Odontogenic keratocyst (OKC) is one of the controversial benign odontogenic pathologies in the maxillofacial region, which has undergone repeated conceptual and terminological changes since the time of inception in 1876 (1). This enigmatic developmental cyst is unique in terms of its peculiar nature and has garnered overwhelming attention from researchers all over the world. Since then, researchers have been trying to understand the nature and behaviour of this dilemmatic lesion leading to repeated classifications and re-classifications. Previously classified as the developmental odontogenic cyst of the jaw by the World Health Organisation (WHO) in 1971 and 1992, OKC has been reclassified as a benign odontogenic neoplasm by the name of Keratocystic Odontogenic Tumor (KOT) in the third revision of WHO in 2005. However, in the latest WHO classification in 2017, KOT was reverted to the category of cysts (2). Therefore, the uncertainty about the designation of OKC as a cyst or a cystic neoplasm seems far from being resolved.
The OKC has always been a subject of interest to researchers and a conundrum to surgeons and pathologists due to its unique biological behavior, namely its aggressive and infiltrative nature, increased recurrence rate, and the association of multiple OKCs with Nevoid Basal Cell Carcinoma Syndrome (NBCCS). These were the pivotal reasons that prompted WHO to change the status of OKC from cyst to neoplasm as it was thought to better reflect the neoplastic nature of this lesion (3). The epithelial lining of OKC/KOT demonstrates higher levels of p53, Ki67, and PCNA immunoreactivity suggesting active cellular proliferation/differentiation in the pathogenesis of the lesion (4). In addition, the neoplastic nature of OKC/KOT could be attributed to the mutation of PTCH1, a tumor suppressor gene causing the misregulation of the Hedgehog signalling pathway (4). The recurrence rate of OKCs may have a range of 0%-100% which may result from a myriad of histopathological aspects of this lesion, including a thin friable lining epithelium with infolding elevating the chance of infiltration into the marrow spaces, the growth of new cysts from small satellite/ daughter cysts left behind during the surgical treatment, and active budding of the basal layer of the epithelial lining (5, 6). Although the biological behaviour, recurrence rate, and PTCH mutation were the main reasons for the WHO consensus in 2005 to shift towards neoplasm, it was not unanimous owing to inadequate genetic and molecular evidence. The PTCH gene mutation was observed more in NBCCS cases than in sporadic OKCs. Moreover, PTCH gene mutations have been reported in other odontogenic cysts, such as orthokeratinized odontogenic cysts and dentigerous cysts (2).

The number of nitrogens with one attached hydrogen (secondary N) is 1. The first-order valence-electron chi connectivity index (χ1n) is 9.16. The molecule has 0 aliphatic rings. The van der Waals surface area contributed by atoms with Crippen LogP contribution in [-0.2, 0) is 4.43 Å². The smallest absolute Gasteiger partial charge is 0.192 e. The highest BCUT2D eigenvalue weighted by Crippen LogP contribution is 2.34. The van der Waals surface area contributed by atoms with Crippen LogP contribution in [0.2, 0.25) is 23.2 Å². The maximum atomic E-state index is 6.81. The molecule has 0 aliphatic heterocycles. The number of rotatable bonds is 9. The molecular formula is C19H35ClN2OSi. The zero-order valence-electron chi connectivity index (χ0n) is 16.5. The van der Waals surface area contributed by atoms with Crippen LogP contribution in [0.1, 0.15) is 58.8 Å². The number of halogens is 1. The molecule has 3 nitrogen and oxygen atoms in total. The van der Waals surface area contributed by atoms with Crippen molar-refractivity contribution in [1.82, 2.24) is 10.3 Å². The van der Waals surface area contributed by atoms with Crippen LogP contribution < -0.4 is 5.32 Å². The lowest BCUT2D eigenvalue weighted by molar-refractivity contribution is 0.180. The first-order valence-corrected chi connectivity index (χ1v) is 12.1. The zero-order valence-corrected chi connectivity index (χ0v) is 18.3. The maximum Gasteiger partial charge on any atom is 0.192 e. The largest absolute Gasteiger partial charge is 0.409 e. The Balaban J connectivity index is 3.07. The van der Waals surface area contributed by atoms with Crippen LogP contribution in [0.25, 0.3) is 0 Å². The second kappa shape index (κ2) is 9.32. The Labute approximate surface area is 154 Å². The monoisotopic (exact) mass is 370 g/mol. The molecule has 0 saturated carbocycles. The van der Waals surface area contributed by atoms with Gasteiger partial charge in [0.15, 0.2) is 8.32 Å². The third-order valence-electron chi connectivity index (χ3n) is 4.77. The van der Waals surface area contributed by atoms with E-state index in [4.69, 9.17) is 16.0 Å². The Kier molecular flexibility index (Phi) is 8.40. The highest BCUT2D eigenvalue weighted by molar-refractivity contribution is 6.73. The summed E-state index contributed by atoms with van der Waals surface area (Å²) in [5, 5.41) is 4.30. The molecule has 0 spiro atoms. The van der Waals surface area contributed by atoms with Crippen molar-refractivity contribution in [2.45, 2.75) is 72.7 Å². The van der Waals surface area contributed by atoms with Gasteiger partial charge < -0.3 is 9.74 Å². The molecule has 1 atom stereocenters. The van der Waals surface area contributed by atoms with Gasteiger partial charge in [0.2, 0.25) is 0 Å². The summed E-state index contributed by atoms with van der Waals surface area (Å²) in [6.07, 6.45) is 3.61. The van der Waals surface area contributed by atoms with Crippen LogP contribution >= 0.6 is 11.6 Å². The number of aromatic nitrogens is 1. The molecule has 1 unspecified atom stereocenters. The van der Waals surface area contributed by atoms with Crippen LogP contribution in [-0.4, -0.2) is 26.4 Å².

The OKC has a morphology of a cyst denoting a pathological cavity and being referred to as a tumor, which necessarily means a swelling or neoplasm does not quite abide by the morphological definition of a tumor. Although the lesion has an aggressive nature with a high recurrence rate, it does not show neoplastic nature in terms of growth autonomy and can resolve completely with simple marsupialization and decompression (2, 7, 8). These justifications may have been the cause of reclassification as a cyst by WHO in 2017. However, the nature of OKC/KOT continues to be the same as it was during the WHO (2005) classification making the rationale of the re-classification questionable.
The dilemma concerning the classification and naming of this lesion simply shows the lack of understanding of this intriguing lesion despite advances in genetic and molecular studies. Although shuffling evolves with the current knowledge about the lesion at that time, what matters is the biological behavior of the lesion for adopting an appropriate treatment strategy. The perpetual confusion regarding the neoplastic nature of the cyst and its naming is due to inadequate evidence or a lack of comprehension of its nature among the researchers making it a never-ending debate. However, what requires attention and preferably a solution is the skepticism among the surgeons over the management of this lesion: should it be treated as a cyst or neoplasm? Nevertheless, it appears that only time has the answer as one can only wait eagerly until the next WHO classification of odontogenic cysts and tumors to know whether OKC will remain as a cyst or once again be rewarded with a new designation!
Conflict of Interest
No conflicts of interest to disclose.